As arguably the biggest artist of the post-Kanye era, Drake has exerted a transformative influence on how pop music works, what it does, how it can matter. Hip-hop used to be all about being hard; he opened it up to softness. It used to obsess over regional purity; he's helped it feel more global. Sometimes Drake flaunts his casual disregard for conventions as a matter of course, like calling his last album, More Life, a "playlist," cleverly suggesting the record was more a roving catalog of impermanent passions and desires rather a fixed position statement. Now, in a stroke of characteristic grandiosity, he's got a new two-song single, titled Scary Hours, that he's calling an "EP." Pavement's Watery, Domestic EP (four songs) and R.E.M.'s Chronic Town EP (five songs) are not impressed. Come on Pilgrim by the Pixies (Eight. Flipping. Songs) is on a plane to Toronto as we speak. It wants answers.
Scary Hours does evoke one kind of EP. At seven-or-so minutes, it's about as long as an early Eighties hardcore-punk extended-play, a minute longer than the Minutemen's Paranoid Time and two minutes shorter than the first Minor Threat release. The harsh austerity of punk might be a good jumping off point for getting at what Drake is up to here. The music brings you in, the vibe less so. More Life was the peak of Drake as pop's most ambitious and welcoming internationalist, swerving from house to disco to various Caribbean and African beat flavors, bringing on buddies from Atlanta to England and beyond. With a title that references an old ominous Wu-Tang Clan joint, Scary Hours is less open-ended. Neither of these songs are top-shelf Drake. They're passing updates from his tower suite, a conference call of one.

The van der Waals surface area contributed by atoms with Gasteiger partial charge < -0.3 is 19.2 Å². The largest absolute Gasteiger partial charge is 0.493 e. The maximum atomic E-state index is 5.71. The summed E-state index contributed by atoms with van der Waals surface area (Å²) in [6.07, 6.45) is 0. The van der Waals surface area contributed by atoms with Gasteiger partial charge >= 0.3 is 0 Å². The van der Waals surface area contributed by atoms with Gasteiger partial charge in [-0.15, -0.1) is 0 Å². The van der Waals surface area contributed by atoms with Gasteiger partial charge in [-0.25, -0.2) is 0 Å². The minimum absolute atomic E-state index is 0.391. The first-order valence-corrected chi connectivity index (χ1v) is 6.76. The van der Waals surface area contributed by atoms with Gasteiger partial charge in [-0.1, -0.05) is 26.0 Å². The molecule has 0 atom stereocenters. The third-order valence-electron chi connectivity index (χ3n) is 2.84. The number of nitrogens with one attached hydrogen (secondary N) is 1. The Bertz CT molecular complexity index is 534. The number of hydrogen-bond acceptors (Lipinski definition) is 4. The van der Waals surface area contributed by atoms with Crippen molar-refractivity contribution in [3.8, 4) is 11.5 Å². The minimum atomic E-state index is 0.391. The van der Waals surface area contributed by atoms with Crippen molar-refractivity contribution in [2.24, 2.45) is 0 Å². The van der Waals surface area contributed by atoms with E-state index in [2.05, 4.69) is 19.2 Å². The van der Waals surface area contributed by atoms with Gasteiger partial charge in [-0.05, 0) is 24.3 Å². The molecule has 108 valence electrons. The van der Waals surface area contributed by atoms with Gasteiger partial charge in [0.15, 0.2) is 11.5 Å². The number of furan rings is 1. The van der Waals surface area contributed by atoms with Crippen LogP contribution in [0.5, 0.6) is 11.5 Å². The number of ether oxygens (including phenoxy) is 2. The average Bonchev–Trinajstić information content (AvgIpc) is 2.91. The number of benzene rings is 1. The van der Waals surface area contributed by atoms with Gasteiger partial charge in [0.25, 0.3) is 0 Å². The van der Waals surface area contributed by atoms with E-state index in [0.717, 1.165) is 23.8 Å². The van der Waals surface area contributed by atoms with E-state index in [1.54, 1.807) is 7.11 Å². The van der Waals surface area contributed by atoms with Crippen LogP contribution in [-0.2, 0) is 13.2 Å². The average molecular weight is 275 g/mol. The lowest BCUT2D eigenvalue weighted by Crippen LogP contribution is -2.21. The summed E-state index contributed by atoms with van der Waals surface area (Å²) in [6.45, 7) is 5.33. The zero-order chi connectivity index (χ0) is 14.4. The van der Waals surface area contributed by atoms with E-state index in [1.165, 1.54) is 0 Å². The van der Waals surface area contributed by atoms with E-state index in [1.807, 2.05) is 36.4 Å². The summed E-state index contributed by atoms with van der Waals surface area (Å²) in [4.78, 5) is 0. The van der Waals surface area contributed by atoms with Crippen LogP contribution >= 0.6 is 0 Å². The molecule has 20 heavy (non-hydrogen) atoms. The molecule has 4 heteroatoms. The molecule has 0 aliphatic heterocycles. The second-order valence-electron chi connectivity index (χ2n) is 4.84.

"God's Plan," produced by Cardo, Yung Exclusive and Boi 1da, is blearily bumptious, with Drake doing his "heavy is the head that wears the crown" thing over an organ gauze and creeping bass rumble, surveying his empire while casting a wary eye over his shoulder at all the haters, "I don't wanna die for them to miss me," he offers. "Yes, I see the things that there wishin' on me." Awash in Seventies strings, "Diplomatic Immunity," produced by 1da and Nick Brongers, is more gorgeous sonically but harsher in its (fairly rote) brags about success, money, jealousy and power: "I listen to heavy metal for meditation," he hulks. "Closed off but I never stay closed," he says later, shut off to the world but always open for business.
Scary Hours evokes a grandiose aloneness that's often been Drake's fallback position. But that doesn't mean it feels disconnected from events happening around him. Released the weekend of the government shutdown, the gilded insularity and sense of cold-stare wagon circling you hear in these songs brought to mind the dark isolationist mania that was taking our country to the brink ("Violatinâ€™ the Treaty of Versailles," he raps on "Diplomatic Immunity," unintentionally drawing an interesting historical parallel we should probably just leave alone). 2016's "One Dance," Drake's last classic hit, gathered sounds and co-workers from around the globe, arguing for a borderless optimism that flew directly in the face of the rise of the Trump, and he followed the mood into the summery yacht-rap smoothness that guided a lot of More Life. We want that world. He does too, which is one of the reasons we love him. But at the dawn of 2018, it doesn't feel the one we're going to get. Scary hours indeed.
This article originally appeared on www.rollingstone.com: Drake's 'Scary Hours' EP: A Lonely Dispatch From a Globetrotting Superstar